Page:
6. Jim says:

    I don’t understand why fans would complain about this trade. Yes, he had a bad 2nd half in 2004 and a terrible game 7. Get over it.

  7. Jake H says:

    I would rather have Jazy for his salary then Sheets. Javy has never had a big injury and while Sheet’s arm might be the freshiest it’s been in some time I wouldn’t trust him to make all his starts.

  8. Reggie C. says:

    Since nobody’s expecting Javy to replicate his ’09 success, and instead, ably fill in the 3 spot with a sure-fire 200 inning campaign, I think we’ll get our money’s worth. I wouldnt be surprised if Vazquez out-pitched AJ.

  9. Januz says:

    There is no question that Cashman did EXTREMELY well with the Vasquez and Granderson trades, and by re-signing Andy (Particularly when you see what Sheets and Nady got). As for Sheets, I think that Oakland giving a guy $10m after missing a year, with a history of injuries, and not being a serious contender in the AL West is plain nuts, and it will be a move that they regret. Almost as bad, is Nady’s contract from the Cubs (TWO Tommy John surgeries). This will empower Boras even more to drive a hard bargain with Damon (There is little doubt in my mind Damon is worth more than Nady because of the injury risk involved, and their level of productivity).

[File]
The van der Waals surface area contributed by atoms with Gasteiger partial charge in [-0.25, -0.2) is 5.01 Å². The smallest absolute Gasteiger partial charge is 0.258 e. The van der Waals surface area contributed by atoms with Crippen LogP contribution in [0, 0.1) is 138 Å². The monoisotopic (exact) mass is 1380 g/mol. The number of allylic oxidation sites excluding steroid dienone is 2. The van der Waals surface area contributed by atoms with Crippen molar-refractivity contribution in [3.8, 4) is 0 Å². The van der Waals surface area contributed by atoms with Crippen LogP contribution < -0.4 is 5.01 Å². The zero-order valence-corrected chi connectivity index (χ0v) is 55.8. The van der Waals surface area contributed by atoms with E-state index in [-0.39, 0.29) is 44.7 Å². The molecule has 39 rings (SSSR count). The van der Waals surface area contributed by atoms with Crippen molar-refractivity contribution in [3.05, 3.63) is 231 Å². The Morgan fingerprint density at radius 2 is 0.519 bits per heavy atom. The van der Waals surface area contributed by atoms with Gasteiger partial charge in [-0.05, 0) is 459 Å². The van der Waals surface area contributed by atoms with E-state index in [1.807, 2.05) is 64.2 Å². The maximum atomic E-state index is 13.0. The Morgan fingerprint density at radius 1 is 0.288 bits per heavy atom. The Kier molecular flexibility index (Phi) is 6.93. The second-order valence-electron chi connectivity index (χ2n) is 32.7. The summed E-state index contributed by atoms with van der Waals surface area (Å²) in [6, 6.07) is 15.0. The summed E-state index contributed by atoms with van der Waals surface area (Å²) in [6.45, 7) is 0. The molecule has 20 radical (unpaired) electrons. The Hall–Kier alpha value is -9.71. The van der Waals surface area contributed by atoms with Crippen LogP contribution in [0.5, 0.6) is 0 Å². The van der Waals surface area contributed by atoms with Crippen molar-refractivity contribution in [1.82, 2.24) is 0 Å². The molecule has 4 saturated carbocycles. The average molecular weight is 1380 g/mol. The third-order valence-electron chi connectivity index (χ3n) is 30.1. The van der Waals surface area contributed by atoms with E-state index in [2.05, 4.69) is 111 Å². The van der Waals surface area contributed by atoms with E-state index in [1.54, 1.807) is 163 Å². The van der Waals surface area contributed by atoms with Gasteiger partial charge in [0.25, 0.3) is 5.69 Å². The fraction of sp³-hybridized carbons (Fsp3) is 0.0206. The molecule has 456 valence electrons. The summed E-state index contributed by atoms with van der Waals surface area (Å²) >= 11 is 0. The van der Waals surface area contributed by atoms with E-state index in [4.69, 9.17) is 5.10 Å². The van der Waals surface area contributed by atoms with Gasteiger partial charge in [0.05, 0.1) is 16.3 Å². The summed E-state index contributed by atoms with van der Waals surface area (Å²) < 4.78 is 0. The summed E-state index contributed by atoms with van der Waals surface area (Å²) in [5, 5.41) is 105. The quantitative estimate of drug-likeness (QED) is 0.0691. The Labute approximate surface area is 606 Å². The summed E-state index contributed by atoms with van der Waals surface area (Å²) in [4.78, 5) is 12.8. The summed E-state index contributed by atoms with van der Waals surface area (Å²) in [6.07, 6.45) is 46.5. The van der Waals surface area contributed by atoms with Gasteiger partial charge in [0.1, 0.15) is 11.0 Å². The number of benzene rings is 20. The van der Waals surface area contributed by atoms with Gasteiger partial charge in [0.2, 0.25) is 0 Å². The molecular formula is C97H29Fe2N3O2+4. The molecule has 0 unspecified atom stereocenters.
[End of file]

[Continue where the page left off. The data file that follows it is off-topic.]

There is little doubt in my mind, the earlier moves by Cashman look better and better.

  10. Bo says:

    What hindsight????

    Anyone expecting Sheets to be a good mid rotation starter in the Al East after a full yr of arm issues isnt paying attention.

    And trading Melky for a starter like Vazquez is robbery.

  11. ledavidisrael says:

    How is Sheets better at his best than Javy?

    Javy’s Top 5 Seasons
    According to WAR
    6.6, 6, 5.1, 4.8, 4.8
    Ben Sheets Top 5 Seasons
    According to WAR
    8.0, 4.4 ,4.0, 3.8, 3.7
    Javy has averaged 4.7 WAR a season since the 02
    Sheets has averaged 4.25 WAR since 02
    NOTE JAVY has spent 50% of that time in the DH league.

  12. [...] original post here:  Hindsight makes the Vazquez deal look better | River Avenue Blues Tags: archimedes, career, hot-stove-league, level, life, minors, News, sheets, yankees, yanks, [...]

Leave a Reply

You may use <a href="" title=""> <abbr title=""> <acronym title=""> <b> <blockquote cite=""> <cite> <code> <del datetime=""> <em> <i> <q cite=""> <strike> <strong> in your comment.

If this is your first time commenting on River Ave. Blues, please review the RAB Commenter Guidelines. Login for commenting features. Register for RAB.